Below are exerpts from a letter dated March 19, 1970 written by LaVerne Schumann to Bruce Sizemore in Ford Special Vehicles Dept.  The purpose of the letter was to encourage Ford to forward info to NHRA to legitimize these special components and detailed specifications on the S/C engine for NHRA Stock classes.  

The above is relevant to the 312 S/C engine.  Both camshafts were documented.  However the "usage" description in the letter does not appear to be accurate.

Re the "lightweight" intake valve.  I was never able to find anything on this component.  I spoke to a former colleague of mine, Dean McCann, that worked on the S/C program with Sullivan in 1957 and he never heard of it either.      

The next exerpt discusses a 312 260 hp engine for both 1956 AND 1957.  Both of these reference the Isky E2 cam.  BTW, has anyone ever heard of a 1957 312 4V 260 HP engine?

As previously mentioned, this was in a letter "to" Ford, not written by a Ford employee.

I am aware where Special Vehicles created documents to substantiate certain combinations or components to legalize them for sanctioned racing events.  Typically AMA Form 40A's were generated to "legitimize" unique combinations or components for racing.       

Regards,

Dennis

yalincoln
Posted 9 Years Ago
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the 260 hp was the 56 merc. 312 with 2x4's and a special cam, ( e-2 ) mabey. this bullitin has been posted before. when i rebuilt my friends 57 t-bird e code 312 it had a isky rpm 300 in it. we believe the car was raced back in the day.

 lincoln/merc. y-blocks &mel's                                                               bucyrus, ohio.
yalincoln
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also the 260 merc's used carter carbs instead of holleys. fords were 255 hp in 56 with holleys.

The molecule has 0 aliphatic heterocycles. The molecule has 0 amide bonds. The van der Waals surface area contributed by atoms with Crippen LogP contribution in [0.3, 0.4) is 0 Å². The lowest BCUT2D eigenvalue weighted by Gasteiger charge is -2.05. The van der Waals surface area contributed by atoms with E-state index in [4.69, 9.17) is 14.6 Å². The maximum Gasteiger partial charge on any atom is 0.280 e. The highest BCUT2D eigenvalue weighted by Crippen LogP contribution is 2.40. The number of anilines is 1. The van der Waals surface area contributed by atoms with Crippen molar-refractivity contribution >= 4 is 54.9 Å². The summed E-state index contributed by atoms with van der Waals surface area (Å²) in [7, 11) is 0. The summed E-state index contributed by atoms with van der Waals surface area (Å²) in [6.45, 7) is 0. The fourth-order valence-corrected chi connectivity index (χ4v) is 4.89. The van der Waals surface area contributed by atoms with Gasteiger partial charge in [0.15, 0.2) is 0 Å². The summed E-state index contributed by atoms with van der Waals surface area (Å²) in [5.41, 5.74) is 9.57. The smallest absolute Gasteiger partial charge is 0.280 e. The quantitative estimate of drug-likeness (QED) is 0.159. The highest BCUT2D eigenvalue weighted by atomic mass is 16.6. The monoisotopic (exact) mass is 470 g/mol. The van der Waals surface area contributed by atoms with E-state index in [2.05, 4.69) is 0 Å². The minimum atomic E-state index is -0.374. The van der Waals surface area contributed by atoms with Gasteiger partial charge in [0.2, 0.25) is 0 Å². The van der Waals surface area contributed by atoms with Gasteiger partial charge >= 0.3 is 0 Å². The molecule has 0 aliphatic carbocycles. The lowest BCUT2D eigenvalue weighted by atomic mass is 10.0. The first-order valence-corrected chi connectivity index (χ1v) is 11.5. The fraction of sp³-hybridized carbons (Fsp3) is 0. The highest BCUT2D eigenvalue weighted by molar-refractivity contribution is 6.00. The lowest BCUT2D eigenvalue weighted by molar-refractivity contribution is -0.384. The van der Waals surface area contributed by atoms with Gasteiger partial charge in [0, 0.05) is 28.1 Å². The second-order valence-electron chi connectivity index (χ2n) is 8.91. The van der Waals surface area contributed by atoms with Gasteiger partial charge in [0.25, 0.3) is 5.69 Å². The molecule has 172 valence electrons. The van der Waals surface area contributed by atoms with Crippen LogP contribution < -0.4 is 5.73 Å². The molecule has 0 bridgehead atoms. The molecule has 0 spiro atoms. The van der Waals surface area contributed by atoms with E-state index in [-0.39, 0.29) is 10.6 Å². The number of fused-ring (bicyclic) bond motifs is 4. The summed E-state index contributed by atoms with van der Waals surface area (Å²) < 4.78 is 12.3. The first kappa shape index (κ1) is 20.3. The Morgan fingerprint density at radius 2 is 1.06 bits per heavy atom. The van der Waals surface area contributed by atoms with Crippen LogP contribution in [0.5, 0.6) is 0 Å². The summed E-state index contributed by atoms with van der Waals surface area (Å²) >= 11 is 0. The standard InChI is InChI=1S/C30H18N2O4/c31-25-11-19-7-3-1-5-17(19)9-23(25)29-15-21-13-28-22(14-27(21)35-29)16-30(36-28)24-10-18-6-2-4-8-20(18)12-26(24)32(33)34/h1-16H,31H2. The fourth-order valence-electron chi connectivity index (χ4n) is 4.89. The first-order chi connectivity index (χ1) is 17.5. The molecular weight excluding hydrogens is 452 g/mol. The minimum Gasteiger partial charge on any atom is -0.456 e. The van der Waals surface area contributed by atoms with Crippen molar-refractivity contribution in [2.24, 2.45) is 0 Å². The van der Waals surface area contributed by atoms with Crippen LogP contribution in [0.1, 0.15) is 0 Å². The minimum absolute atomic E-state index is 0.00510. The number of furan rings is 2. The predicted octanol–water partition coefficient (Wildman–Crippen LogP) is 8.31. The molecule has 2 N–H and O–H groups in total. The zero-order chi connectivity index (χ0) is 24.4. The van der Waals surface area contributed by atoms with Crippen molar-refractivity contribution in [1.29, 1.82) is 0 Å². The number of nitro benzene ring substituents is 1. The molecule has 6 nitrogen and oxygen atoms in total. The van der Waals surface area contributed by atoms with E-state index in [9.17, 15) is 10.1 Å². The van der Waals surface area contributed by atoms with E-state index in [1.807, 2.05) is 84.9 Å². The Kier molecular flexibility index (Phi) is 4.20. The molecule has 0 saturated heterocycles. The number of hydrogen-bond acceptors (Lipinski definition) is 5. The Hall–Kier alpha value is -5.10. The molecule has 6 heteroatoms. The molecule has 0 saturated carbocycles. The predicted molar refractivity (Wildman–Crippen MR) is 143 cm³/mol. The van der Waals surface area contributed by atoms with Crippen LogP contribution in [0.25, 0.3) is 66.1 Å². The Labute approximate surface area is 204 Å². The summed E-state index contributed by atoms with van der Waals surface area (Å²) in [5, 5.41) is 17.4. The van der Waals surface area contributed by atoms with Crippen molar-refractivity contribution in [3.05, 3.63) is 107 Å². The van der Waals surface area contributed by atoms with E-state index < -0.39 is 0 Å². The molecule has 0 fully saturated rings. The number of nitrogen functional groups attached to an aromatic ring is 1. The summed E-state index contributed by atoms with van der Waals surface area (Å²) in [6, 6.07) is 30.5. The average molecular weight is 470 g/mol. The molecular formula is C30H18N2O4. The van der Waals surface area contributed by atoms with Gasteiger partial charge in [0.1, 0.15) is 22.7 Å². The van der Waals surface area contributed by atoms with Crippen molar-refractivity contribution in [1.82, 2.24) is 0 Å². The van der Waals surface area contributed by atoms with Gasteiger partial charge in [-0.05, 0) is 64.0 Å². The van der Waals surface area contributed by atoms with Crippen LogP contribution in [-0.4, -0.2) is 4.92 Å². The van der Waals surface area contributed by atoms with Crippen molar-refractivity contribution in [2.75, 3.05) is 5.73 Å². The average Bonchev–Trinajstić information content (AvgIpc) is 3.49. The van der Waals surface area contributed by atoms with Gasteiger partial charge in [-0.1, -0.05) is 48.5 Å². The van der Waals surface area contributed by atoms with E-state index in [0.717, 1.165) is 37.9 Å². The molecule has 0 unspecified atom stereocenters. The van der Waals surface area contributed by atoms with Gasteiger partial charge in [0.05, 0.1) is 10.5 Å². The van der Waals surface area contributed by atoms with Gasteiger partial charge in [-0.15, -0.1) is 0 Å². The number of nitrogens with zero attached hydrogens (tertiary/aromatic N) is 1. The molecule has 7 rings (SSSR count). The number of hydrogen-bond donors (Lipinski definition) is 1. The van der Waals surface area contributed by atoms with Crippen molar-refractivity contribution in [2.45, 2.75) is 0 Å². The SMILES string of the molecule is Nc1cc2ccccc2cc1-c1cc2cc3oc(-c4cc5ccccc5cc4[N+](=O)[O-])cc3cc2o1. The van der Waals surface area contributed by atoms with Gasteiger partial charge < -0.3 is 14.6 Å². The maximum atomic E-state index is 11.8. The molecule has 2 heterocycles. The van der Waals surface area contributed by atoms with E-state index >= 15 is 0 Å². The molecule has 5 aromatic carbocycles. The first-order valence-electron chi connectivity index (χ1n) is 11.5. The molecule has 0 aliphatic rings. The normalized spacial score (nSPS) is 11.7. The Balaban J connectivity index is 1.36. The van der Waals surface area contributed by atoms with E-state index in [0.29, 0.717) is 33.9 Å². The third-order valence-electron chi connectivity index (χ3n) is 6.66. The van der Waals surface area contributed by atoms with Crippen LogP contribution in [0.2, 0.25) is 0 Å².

lincoln/merc. y-blocks &mel's                                                               bucyrus, ohio.
Rudder2fly
Posted 9 Years Ago
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I may have a Isky E-2 Cam. Bought on Ebay back in 2002. What do I have to do to verify what I have?



56 VIC  Gene Stoehr Sr.

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Rudder2fly-the only way to identify what the cam is is to have an analysis done on a machine called a Cam Doctor.

Then compare your Cam Doctor information to the published specs from Isky on the E2 camshaft.

If its the same-then you have a winner.To add to the confusion there are at least 3 different E2 grind specifications from Isky on the E2 camshaft.It depends on what era it was produced.

_________________________________________________________________________________

yalincoln-the Merc M260 used two Holley carbs according to the Merc specs.They never had two Carters from the factory.Both Fords and Merc horsepower ratings were 260 although the only thing shared between the two different setups were the same Holley carbs and the cylinder heads which were ECZ-C.

_________________________________________________________________________________

Dennis

I will post of that information when I get the pile of junk off of my scanner.

It is dated 11/8/56